Presenting Boston's updated Eater 38, your answer to any question that begins, "Can you recommend a restaurant?"

This elite group of 38 must-try restaurants is meant to cover the city of Boston and a little bit beyond while spanning multiple cuisines and price points, collectively satisfying every restaurant need. Every quarter, Eater Boston adds a few pertinent restaurants that were omitted, have newly become eligible (restaurants must be open at least six months), or have stepped up their game. As such, we also must say goodbye — not necessarily forever — to a few restaurants each quarter to make room.

This quarter, we refreshed a larger portion of the map than usual: new year, new 38. Please welcome the following additions: ArtScience Culture Lab & Café, Bisq, Brassica Kitchen & Café, Café du Pays, Cultivar, The Gallows, Neptune Oyster, Pagu, Pammy’s, and Spoke Wine Bar.

For information on this quarter's retirees (and other past 38 entries), consult the Eater 38 archive. And do check out the Eater Heatmap to find the hottest restaurants in town right this very second, or Eater’s New England 38 for more essential restaurants across the region. Notes: Restaurants are listed geographically; ranking is not implied. Only one restaurant per restaurant group is included.

For all the latest Boston dining intel, subscribe to Eater Boston's newsletter.

The Back Bay tapas restaurant has been open for more than two decades

Newbury Street mainstay Tapeo Restaurant and Tapas Bar will bid farewell on Sunday, January 14, per an email from owners Fernando Leon and Carlos Reverendo. Located at 266 Newbury St. in Boston’s Back Bay, Tapeo has been open for over two decades, serving charcuterie, paella, tapas, sangria, and more.

The owners’ statement reads:

We are sad to inform you that Tapeo will permanently close for business on Sunday, January 14, 2018.

The ongoing Lease Negotiations with the landlord were not successful. After taking into consideration the unreasonable rent increases and lease terms he is demanding, we decided that it is no longer possible for us to stay. As we have all witnessed in the last five years Tapeo is not the only Newbury Street restaurant forced to closed due to oppressive rents.

We wish to thank all employees, both present and past, as well as our loyal following for their many years of service and patronage. It has been a great 22-year run.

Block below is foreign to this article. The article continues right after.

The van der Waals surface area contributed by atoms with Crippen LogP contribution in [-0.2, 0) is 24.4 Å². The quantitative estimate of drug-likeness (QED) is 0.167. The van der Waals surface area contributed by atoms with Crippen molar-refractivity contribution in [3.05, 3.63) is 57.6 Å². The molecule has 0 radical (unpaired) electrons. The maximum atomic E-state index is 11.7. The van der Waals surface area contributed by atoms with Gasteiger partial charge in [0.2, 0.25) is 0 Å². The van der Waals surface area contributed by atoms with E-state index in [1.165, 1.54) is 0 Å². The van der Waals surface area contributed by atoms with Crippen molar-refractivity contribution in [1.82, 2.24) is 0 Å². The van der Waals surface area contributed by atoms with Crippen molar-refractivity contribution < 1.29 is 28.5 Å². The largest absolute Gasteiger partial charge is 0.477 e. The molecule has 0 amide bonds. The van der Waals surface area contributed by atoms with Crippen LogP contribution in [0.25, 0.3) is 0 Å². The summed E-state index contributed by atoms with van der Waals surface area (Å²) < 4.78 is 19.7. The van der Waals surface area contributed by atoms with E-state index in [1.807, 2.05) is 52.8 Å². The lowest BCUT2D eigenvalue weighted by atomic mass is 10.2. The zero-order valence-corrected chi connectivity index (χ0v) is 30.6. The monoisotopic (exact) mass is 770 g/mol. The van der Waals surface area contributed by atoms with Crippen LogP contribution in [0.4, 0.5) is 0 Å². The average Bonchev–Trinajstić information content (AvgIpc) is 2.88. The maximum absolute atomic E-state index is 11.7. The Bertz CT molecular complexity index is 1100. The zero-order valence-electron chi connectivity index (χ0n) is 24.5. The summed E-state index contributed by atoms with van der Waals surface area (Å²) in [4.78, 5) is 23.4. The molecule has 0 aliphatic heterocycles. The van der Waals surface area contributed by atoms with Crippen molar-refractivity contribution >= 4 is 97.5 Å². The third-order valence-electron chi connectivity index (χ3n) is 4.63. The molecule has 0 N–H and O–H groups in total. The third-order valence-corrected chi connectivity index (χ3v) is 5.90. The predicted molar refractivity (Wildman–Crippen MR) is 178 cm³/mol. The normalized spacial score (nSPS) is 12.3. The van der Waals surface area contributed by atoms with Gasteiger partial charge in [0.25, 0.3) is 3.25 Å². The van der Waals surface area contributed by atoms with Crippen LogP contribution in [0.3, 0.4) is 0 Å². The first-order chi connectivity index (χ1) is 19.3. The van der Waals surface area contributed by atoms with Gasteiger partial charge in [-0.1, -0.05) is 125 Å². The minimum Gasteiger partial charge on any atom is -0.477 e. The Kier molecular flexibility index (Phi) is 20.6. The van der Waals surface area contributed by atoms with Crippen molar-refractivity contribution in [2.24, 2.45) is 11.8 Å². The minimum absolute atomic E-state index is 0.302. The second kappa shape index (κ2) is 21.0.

The Spanish restaurant has two sibling spots, which both remain in operation and also feature tapas: Solea on Moody Street in Waltham and Kika Tapas in Cambridge’s Kendall Square.

And other food and beverage updates from around New England

Broadening the scope a bit, here’s the latest restaurant news from beyond Greater Boston; we’re keeping an eye out for dining developments throughout New England. This piece will be updated on a rolling basis, covering restaurant openings, closures, and more in Portsmouth, Providence, Portland, and elsewhere.

Check back for updates — the most recent ones will always be at the top — and email boston@eater.com with any news tips pertaining to New England restaurant news beyond Boston.

Note: Jump to the bottom of this page for a list of other links pertaining to New England dining, including a guide to Portsmouth and Kittery, an archive of Maine news, a map of the hottest new restaurants in Providence, and more.


January 9, 2018

CONCORD, NEW HAMPSHIRELunch Lady Food Truck debuted at the end of 2017 in Concord, serving a school-themed menu featuring items named for grades one through 10. There are burgers, barbecue pork nachos, Buffalo wings, and Reuben egg rolls, among many other items, including sides and drinks. Find it by the Everett Arena (15 Loudon Rd.), and keep an eye on social media for other locations.

DURHAM, NEW HAMPSHIRE — Burger joint Hop + Grind (7 Madbury Rd. — Madbury Commons) opened at the end of November. The restaurant butchers and grinds its own meats and makes its soda in-house. There are beef,...

Boozy milkshakes, burgers, and bacon truffle fries

A North Shore restaurant pursuing a second location could bring its specialty burgers within Boston city limits. The owner of A&B Burgers in Beverly is working to finalize a lease for a space within Boston proper, and if all goes as planned, he will begin construction on the second space soon.

This is not the first time A&B has explored expansion plans: The restaurant previously pursued a second location in Amesbury, which did not come to pass. Owner Tom Holland confirmed the current Boston proper expansion plan to Eater but declined to give an address at this point, noting that everything is tentative as lease negotiations continue for the space.

“I decided last winter to pull the plug on the Amesbury deal as I just didn’t see the long-term benefit for the company’s growth,” Holland told Eater. “Instead, we began our search for the right location in the city for our second spot.”

He has signed a letter of intent for the mystery Boston location and will be prepared to start construction as soon as the deal is finalized, possibly within the next few weeks.

A&B Burgers first opened in a former jail space in Salem in 2013 (that space now houses Bit Bar) before moving to its current spot in Beverly (206 Cabot St.) in 2015. The full-service restaurant offers specialty burgers with a range of toppings, fries,...

These are a few players making big strides this year

It’s a good time to drink up in the Bay State. There are currently over 100 different breweries scattered across Massachusetts, many of which boast their own tasting rooms and distribution efforts. Depending on whom you talk to, this growth is causing the beer scene to either flourish, flounder, or simply bubble up.